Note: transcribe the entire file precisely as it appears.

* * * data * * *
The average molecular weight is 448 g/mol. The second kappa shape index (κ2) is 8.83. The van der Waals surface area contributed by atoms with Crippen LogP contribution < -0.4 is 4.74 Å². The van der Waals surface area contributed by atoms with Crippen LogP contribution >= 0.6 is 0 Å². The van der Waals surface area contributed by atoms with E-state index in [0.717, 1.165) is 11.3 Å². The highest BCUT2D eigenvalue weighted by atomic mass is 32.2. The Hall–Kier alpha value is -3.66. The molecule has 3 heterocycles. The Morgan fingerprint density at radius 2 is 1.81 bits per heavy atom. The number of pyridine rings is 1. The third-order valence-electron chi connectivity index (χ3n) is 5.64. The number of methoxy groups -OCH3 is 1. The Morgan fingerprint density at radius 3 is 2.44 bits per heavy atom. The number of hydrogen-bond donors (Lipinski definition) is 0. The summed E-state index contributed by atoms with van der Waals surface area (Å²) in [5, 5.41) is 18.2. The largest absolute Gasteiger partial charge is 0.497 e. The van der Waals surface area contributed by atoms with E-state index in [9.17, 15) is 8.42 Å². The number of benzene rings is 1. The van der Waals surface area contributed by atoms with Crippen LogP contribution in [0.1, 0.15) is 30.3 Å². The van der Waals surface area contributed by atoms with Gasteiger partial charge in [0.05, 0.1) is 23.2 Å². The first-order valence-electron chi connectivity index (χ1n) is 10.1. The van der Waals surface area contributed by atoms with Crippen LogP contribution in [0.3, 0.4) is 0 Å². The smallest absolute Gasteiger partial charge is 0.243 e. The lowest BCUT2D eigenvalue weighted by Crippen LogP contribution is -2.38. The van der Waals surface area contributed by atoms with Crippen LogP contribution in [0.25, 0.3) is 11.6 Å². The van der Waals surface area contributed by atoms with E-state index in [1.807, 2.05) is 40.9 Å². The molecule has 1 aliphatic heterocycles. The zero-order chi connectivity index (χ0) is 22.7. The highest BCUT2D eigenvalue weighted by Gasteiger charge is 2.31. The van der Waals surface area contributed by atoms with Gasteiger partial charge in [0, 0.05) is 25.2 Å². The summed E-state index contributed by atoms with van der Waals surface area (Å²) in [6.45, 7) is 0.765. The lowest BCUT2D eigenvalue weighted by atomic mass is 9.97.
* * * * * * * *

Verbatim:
The average molecular weight is 448 g/mol. The second kappa shape index (κ2) is 8.83. The van der Waals surface area contributed by atoms with Crippen LogP contribution < -0.4 is 4.74 Å². The van der Waals surface area contributed by atoms with Crippen LogP contribution >= 0.6 is 0 Å². The van der Waals surface area contributed by atoms with E-state index in [0.717, 1.165) is 11.3 Å². The highest BCUT2D eigenvalue weighted by atomic mass is 32.2. The Hall–Kier alpha value is -3.66. The molecule has 3 heterocycles. The Morgan fingerprint density at radius 2 is 1.81 bits per heavy atom. The number of pyridine rings is 1. The third-order valence-electron chi connectivity index (χ3n) is 5.64. The number of methoxy groups -OCH3 is 1. The Morgan fingerprint density at radius 3 is 2.44 bits per heavy atom. The number of hydrogen-bond donors (Lipinski definition) is 0. The summed E-state index contributed by atoms with van der Waals surface area (Å²) in [5, 5.41) is 18.2. The largest absolute Gasteiger partial charge is 0.497 e. The van der Waals surface area contributed by atoms with E-state index in [9.17, 15) is 8.42 Å². The number of benzene rings is 1. The van der Waals surface area contributed by atoms with Crippen LogP contribution in [0.1, 0.15) is 30.3 Å². The van der Waals surface area contributed by atoms with Gasteiger partial charge in [0.05, 0.1) is 23.2 Å². The first-order valence-electron chi connectivity index (χ1n) is 10.1. The van der Waals surface area contributed by atoms with Crippen LogP contribution in [0.3, 0.4) is 0 Å². The smallest absolute Gasteiger partial charge is 0.243 e. The lowest BCUT2D eigenvalue weighted by Crippen LogP contribution is -2.38. The van der Waals surface area contributed by atoms with Crippen LogP contribution in [0.25, 0.3) is 11.6 Å². The van der Waals surface area contributed by atoms with E-state index in [1.807, 2.05) is 40.9 Å². The molecule has 1 aliphatic heterocycles. The zero-order chi connectivity index (χ0) is 22.7. The highest BCUT2D eigenvalue weighted by Gasteiger charge is 2.31. The van der Waals surface area contributed by atoms with Gasteiger partial charge in [0, 0.05) is 25.2 Å². The summed E-state index contributed by atoms with van der Waals surface area (Å²) in [6.45, 7) is 0.765. The lowest BCUT2D eigenvalue weighted by atomic mass is 9.97.